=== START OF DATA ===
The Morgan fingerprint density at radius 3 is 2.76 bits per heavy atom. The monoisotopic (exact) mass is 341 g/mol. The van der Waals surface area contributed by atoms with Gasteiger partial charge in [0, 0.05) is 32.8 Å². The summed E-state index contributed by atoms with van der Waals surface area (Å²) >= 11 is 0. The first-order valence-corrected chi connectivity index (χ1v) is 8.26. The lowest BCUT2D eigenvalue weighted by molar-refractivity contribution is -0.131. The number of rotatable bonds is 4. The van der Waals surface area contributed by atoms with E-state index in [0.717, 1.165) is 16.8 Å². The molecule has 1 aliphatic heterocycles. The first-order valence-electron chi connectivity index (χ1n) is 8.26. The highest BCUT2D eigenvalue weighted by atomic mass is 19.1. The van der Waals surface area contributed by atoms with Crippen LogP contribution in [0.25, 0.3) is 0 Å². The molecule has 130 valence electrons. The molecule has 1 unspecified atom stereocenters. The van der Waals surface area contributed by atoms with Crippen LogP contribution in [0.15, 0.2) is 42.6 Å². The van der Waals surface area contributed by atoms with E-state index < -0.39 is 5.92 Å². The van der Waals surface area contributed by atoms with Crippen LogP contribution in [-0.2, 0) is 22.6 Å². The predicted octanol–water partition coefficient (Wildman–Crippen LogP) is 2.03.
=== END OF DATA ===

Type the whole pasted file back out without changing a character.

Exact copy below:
The Morgan fingerprint density at radius 3 is 2.76 bits per heavy atom. The monoisotopic (exact) mass is 341 g/mol. The van der Waals surface area contributed by atoms with Gasteiger partial charge in [0, 0.05) is 32.8 Å². The summed E-state index contributed by atoms with van der Waals surface area (Å²) >= 11 is 0. The first-order valence-corrected chi connectivity index (χ1v) is 8.26. The lowest BCUT2D eigenvalue weighted by molar-refractivity contribution is -0.131. The number of rotatable bonds is 4. The van der Waals surface area contributed by atoms with E-state index in [0.717, 1.165) is 16.8 Å². The molecule has 1 aliphatic heterocycles. The first-order valence-electron chi connectivity index (χ1n) is 8.26. The highest BCUT2D eigenvalue weighted by atomic mass is 19.1. The van der Waals surface area contributed by atoms with Crippen LogP contribution in [0.25, 0.3) is 0 Å². The molecule has 130 valence electrons. The molecule has 1 unspecified atom stereocenters. The van der Waals surface area contributed by atoms with Crippen LogP contribution in [0.15, 0.2) is 42.6 Å². The van der Waals surface area contributed by atoms with E-state index < -0.39 is 5.92 Å². The van der Waals surface area contributed by atoms with Crippen LogP contribution in [-0.2, 0) is 22.6 Å². The predicted octanol–water partition coefficient (Wildman–Crippen LogP) is 2.03.